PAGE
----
AIS Career & University Counseling

About us

You began applying for college, and your parents began preparing you, when you were very young. Were you the six-year-old who randomly mixed ingredients from the kitchen cupboard and left your concoction in the freezer to transform into the next super epoxy? Were you the nine-year-old who read each successive Harry Potter book before allowing yourself to watch the movie? Who helped you with the words you didn't know, did you want to know the words you did not know? Were you the twelve-year-old who registered for a free online physics class at ‘mit,’ wrestling your way through a few lessons before you realized what MIT stood for? Are you the teen who independently attends new exhibits in the city?

'If you learned how to think, read, and question before high school, you are ready to prepare your college applications. If you studied math from flash cards, learned exactly one definition for each word and that one is the Google definition. If you read only the assigned books for each grade, you might be ready -- maybe.'

Notice that all of the above examples of being college ready do not include the conventional wisdom of ‘having a specialty’ or ‘being unique.' Being really good at one thing is being good at one thing. Being ready for university is something else all together. The question is, do you know how to think?

You need not have been a child prodigy to convince universities of your ability to think. Today university expectations of student performance embrace the broader composition of a person, one that is more suited to a future requiring strengths like working in groups, cognitive flexibility to handle new situations, creativity and community involvement. These skills (or Attitudes to Learning as the IB calls them) are becoming increasingly present in university applications. It’s important to clarify that neither the International Baccalaureate nor University Admissions created the priority for these skills. Evidence beyond test scores, for resilience and survival have been a priority for your parents since the day you arrived. Regardless of where-you-are-from or where-you-are-going, universities and colleges in the past have been primarily concerned with the traditional academic aptitudes. Universities are now concerning themselves with student persistence.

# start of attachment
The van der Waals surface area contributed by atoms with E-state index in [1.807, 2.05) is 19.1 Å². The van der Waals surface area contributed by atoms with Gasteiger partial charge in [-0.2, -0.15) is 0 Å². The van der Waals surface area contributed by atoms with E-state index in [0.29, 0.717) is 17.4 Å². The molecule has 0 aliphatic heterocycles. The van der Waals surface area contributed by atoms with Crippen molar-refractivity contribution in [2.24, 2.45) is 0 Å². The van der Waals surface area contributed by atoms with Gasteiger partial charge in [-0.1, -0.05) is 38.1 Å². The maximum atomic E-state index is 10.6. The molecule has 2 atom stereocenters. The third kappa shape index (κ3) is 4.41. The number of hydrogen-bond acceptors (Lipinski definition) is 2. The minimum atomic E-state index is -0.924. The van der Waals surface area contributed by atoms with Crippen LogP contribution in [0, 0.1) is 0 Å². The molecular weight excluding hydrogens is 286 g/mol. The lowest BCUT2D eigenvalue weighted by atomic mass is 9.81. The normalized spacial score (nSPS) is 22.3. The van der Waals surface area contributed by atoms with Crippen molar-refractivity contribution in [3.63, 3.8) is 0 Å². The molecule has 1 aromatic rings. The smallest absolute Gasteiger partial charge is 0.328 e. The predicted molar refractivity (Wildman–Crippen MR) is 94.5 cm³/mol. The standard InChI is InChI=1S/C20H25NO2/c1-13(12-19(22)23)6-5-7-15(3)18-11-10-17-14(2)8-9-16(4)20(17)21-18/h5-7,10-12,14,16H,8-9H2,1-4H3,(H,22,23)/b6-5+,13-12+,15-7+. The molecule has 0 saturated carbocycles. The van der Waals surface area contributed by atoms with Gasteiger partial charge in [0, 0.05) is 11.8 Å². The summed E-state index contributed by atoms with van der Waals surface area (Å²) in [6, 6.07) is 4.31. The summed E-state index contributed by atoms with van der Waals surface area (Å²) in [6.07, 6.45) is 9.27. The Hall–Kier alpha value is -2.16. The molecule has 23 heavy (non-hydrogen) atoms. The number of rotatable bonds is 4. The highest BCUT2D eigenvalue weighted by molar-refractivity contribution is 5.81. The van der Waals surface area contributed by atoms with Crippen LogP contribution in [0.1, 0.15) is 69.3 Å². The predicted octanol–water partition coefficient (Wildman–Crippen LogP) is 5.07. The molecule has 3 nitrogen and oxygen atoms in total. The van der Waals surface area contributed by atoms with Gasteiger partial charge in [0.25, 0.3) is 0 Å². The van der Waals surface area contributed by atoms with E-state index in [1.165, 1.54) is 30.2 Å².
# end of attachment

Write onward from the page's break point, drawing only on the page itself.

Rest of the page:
Taking care of academics is always the first pillar of university preparation. In general reading, writing and math are the academic aptitudes that people think of, but computer skills, language skills and research skills are also examples of academic skills. Developing ‘knowledge areas’ is the business of universities. Not all students are sure what their area of expertise will be yet. Possibly, students know what course or major they would like to pursue but have not yet had the opportunity to experience the content in an academic context. Universities are patient with this reality. Universities are quite good at finding the common denominators between a student's high school academic experience and specific university courses and programs.

With a solid academic foundation, universities will turn to the question of persistence. In practice university applications now include questions illuminating a student’s ability to engage, explore and energize the content of their formal and informal curriculums. These criteria are considered to be the common denominators of resilience, grit or success. Engagement or exploration might be referred to as soft skills, but this is ironic. Identifying a student’s ability to push through challenges at the point of admissions can be predictive of a successful university experience. Universities, traditionally measured only by their admissions statistics, are now measure by outcome, namely who graduates, gets a job or goes to graduate school. Persistence combined with economic support (the family’s ability to pay) and academic ability (GPA plus test scores) are the most significant data points for student success, a metric which contributes significantly to the rankings methodologies. Rankings are the principal force in the university marketplace. The trend for universities world wide has been to embrace the concept of “holistic” evaluation in order to manage their rankings and selectivity. Each institution has their own unique sliding scale that considers persistence aptitude, ability to finance, academic indexes and sometimes specific institutional interests(athletics, legacy, development etc). This is the world of enrollment management and modern university admissions.

University admissions is actually a very scientific enterprise. The business, however, often has the power to make teenagers and families feel insignificant and insecure. Conversely, university acceptance is often revered as the holy grail, a one-stop shop for affirmation, vindication and so on. The best university process is neither. The university process is an extraordinary research project, an exercise of self awareness and decision making. It is sometimes the first and possibly last time that children and parents come together to engage a process this full. Some piece of this decision, like all life decisions will be emotional. Hopefully, the AIS Career and University office can be a place where parents and students can come for information, reason and reflection for steady navigation through a process that sometimes feels a bit stormy an overwhelming.

Casey Nolen Jackson, Director of University Counseling & Career Guidance

Upcoming events

University Fair

April 24, 2016
From 13:00 till 16:00

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